Archana Law urges people to treat themselves kindly

Do you spend hours worrying that you aren’t good enough to succeed? That you’re not capable or aren’t smart enough? Did you know that while you may hear with your ears, it’s the inner talk and power of thoughts that have the most impact on your feelings, as well as all aspects of your life?

We talk to ourselves all the time – even when we’re not consciously aware that we are doing so. Even though you may believe your thoughts are your own, many ideas and beliefs are passed down through genetic makeup, ancestry, authoritative figures and the media.

Whether negative, positive or neutral, what you tell yourself is often a mixture of truth and falsehoods. These include judgements or beliefs about yourself and the world, which you accept as absolute truth, reflecting your perspectives and the filters with which you view the world.

Some of these beliefs are so ingrained in our subconscious programming that we don’t even know they are there or why. For instance, common conditioning includes beliefs like all doctors should be healthy, there’s safety in numbers, quality is costly and money buys happiness.

The private conversations you have with yourself can be either a powerful stepping stone or major obstacle to reaching your goals. And often, our thought patterns quickly turn into self-fulfilling prophecies.

Many of us including top-level executives struggle with an overeager inner critic who makes us doubt ourselves despite numerous accomplishments and impressive academic credentials. We often worry that we aren’t good enough, and feel stressed, unhappy, unfulfilled and completely miserable! So here are a few steps to experiment by pushing the boundaries of our capabilities.

STOP DENYING IT Ignoring or suppressing your inner critic simply doesn’t work. In fact, ignoring unpleasant thoughts and emotions generally increases their intensity and frequency. Instead, acknowledge that they are real… whether it is justifiable or not! The trick is to develop a balanced relationship with your inner critic and not ignore or avoid the emotions it raises; but also, not allow it to bully you!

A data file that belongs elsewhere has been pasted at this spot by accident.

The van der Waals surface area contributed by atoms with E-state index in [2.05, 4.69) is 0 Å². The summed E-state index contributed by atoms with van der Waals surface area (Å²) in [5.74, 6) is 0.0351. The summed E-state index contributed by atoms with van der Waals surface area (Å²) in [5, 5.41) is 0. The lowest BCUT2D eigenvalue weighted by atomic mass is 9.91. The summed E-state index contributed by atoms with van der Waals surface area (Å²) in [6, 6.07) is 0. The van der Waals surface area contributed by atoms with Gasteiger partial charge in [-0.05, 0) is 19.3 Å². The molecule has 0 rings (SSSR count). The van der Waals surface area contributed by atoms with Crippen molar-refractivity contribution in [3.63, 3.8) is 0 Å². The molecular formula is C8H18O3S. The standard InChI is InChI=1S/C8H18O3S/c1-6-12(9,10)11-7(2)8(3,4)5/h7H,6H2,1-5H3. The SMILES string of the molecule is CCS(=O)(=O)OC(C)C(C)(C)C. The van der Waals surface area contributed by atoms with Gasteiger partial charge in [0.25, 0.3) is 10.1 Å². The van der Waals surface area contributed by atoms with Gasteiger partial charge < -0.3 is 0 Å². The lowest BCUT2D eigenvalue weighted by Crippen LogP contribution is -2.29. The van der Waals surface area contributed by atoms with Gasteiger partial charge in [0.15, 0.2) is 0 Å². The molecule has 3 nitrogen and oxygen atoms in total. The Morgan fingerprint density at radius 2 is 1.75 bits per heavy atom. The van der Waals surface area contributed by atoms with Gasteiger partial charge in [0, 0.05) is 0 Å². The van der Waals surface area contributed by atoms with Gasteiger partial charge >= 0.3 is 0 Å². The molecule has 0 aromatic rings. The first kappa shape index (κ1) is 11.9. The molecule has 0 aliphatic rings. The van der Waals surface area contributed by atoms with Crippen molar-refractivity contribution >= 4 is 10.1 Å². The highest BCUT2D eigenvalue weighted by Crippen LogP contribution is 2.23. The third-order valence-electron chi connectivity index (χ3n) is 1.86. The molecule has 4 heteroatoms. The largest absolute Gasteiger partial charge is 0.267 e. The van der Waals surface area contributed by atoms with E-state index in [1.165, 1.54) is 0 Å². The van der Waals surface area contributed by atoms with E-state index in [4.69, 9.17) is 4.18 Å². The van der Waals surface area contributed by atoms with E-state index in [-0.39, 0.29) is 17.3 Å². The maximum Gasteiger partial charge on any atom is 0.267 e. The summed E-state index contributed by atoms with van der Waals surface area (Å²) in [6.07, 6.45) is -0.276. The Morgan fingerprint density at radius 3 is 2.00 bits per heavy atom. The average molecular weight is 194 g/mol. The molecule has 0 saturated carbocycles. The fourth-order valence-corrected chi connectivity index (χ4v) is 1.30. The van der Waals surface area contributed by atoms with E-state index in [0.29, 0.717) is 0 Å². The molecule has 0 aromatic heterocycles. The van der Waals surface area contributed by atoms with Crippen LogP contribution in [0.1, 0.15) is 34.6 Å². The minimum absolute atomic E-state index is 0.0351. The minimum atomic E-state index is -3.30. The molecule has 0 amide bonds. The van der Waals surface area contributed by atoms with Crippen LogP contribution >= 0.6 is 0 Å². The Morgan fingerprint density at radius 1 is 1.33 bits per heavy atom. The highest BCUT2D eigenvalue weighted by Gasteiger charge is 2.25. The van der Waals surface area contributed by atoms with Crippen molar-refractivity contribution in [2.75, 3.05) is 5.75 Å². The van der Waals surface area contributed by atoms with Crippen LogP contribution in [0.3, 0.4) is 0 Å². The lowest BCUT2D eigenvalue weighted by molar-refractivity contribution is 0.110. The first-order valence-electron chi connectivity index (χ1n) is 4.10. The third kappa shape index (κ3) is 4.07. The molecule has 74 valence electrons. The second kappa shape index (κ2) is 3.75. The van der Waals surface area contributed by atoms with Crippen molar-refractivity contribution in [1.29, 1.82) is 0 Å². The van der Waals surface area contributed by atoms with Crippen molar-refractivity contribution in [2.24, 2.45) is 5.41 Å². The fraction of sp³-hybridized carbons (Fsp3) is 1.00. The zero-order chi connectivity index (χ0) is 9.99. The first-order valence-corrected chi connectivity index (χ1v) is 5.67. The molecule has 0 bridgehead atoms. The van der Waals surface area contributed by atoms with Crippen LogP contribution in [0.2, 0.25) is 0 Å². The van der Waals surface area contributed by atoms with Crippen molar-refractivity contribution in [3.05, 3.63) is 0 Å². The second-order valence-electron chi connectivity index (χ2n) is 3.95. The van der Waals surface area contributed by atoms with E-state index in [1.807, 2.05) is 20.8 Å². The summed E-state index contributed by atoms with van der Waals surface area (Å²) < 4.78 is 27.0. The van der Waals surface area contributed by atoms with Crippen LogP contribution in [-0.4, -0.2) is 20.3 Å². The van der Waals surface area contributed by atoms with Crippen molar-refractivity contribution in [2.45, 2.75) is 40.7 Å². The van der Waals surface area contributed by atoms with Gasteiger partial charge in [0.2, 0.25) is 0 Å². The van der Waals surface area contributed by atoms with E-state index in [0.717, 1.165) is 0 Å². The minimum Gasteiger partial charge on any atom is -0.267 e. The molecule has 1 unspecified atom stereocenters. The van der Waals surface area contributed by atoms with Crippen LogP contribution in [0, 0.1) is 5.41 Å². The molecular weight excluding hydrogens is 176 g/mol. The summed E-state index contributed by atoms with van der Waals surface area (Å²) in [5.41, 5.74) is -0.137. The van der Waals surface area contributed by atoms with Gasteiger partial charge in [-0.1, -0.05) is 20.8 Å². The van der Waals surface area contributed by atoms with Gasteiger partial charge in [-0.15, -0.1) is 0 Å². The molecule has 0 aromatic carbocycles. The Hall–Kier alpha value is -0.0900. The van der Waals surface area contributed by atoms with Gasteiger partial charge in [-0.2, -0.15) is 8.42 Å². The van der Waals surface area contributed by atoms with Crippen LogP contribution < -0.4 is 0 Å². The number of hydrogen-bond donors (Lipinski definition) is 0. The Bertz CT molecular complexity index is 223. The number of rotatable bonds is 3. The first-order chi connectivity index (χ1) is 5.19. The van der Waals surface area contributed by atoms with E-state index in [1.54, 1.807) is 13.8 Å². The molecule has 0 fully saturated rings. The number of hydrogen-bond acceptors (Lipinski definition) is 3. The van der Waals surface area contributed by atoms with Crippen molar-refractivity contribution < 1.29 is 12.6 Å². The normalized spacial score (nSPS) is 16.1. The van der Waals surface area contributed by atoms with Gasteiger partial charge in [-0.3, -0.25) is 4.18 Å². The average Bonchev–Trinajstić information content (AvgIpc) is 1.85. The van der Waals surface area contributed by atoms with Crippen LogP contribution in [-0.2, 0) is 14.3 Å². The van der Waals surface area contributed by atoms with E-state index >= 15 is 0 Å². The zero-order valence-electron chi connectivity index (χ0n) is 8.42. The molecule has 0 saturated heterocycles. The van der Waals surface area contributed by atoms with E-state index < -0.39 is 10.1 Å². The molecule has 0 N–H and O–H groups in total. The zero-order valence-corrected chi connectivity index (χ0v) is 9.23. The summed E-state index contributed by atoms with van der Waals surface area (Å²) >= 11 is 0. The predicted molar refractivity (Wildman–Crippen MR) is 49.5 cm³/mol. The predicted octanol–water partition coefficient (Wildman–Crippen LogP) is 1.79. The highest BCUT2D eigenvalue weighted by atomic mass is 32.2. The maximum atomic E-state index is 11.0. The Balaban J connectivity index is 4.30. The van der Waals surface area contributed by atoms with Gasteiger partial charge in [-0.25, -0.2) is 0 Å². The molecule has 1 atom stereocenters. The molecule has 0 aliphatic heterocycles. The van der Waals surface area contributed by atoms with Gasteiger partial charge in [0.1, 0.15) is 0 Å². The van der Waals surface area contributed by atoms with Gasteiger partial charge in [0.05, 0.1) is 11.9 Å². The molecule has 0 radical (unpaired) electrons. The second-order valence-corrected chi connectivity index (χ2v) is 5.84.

BE INTROSPECTIVE Asking yourself where the limiting thought came from may feel awkward at first but it’s a valid psychological technique that encourages objectivity.

More often than not, the inner critic dates back to childhood, strict upbringing and demanding expectations. We’re also influenced by peer competition, the media, personal relationships, and our own attitudes about winning and losing.

HOLD THAT THOUGHT It’s easy to become oblivious to the messages that we’re sending ourselves, and fail to recognise exaggerations, biases and rigid perceptions. Our inner critic is predictably black or white (‘You can’t work and be a good parent’); repetitive (‘You’re incapable of doing that… remember?’); extreme and permanent (‘If you do that, you’ll be abandoned by everyone you love… forever!’); or even harsh (‘You still haven’t done anything decent with your life’).

Distract yourself with activity: walk, organise your desk or talk about a completely different subject  – and stop the critical thoughts before they spiral out of control.

SEND GOOD VIBES If a friend expresses feelings of self-doubt, hopefully you wouldn’t say ‘Why can’t you ever do anything right?’ or ‘You’re so stupid!’ Instead, you’d be more likely to offer compassionate encouragement. And treat yourself equally kindly.

You should rephrase, reframe and replace overly critical as well as pessimistic thoughts, with more accurate and rational statements. For instance, replace ‘I never do anything right’ with ‘Sometimes, I do things really well; and sometimes, I don’t.’ Explore a different perspective to objectively see how they add up to a complete picture.

To regain control, pause and breathe deeply – repeatedly. Then remind yourself that you can handle tough times much like you’ve done before. It’s impossible to silence the critic forever so you must be resilient in spite of it and test those self-imposed boundaries.

While fleeing Syria, Yusra Mardini swam in icy waters alongside a sinking dinghy containing 20 refugees and helped push it to safety when its motor gave out at night in the Aegean Sea. She later competed in the 2016 Olympics as part of the refugee swimming team.

Jewish Italian Rita Levi-Montalcini created makeshift surgical instruments in hideouts during World War II and went on to become a Nobel prizewinning scientist – despite the trauma of fleeing religious persecution.

Inspiring stories about courageous people fighting all odds remind us of our daily choice to believe in our own limitless potential. If we live in a self-defeating mental state, we’re destined to fight the temptation to dream big and flee the option of finding the Yusra or Rita in all of us.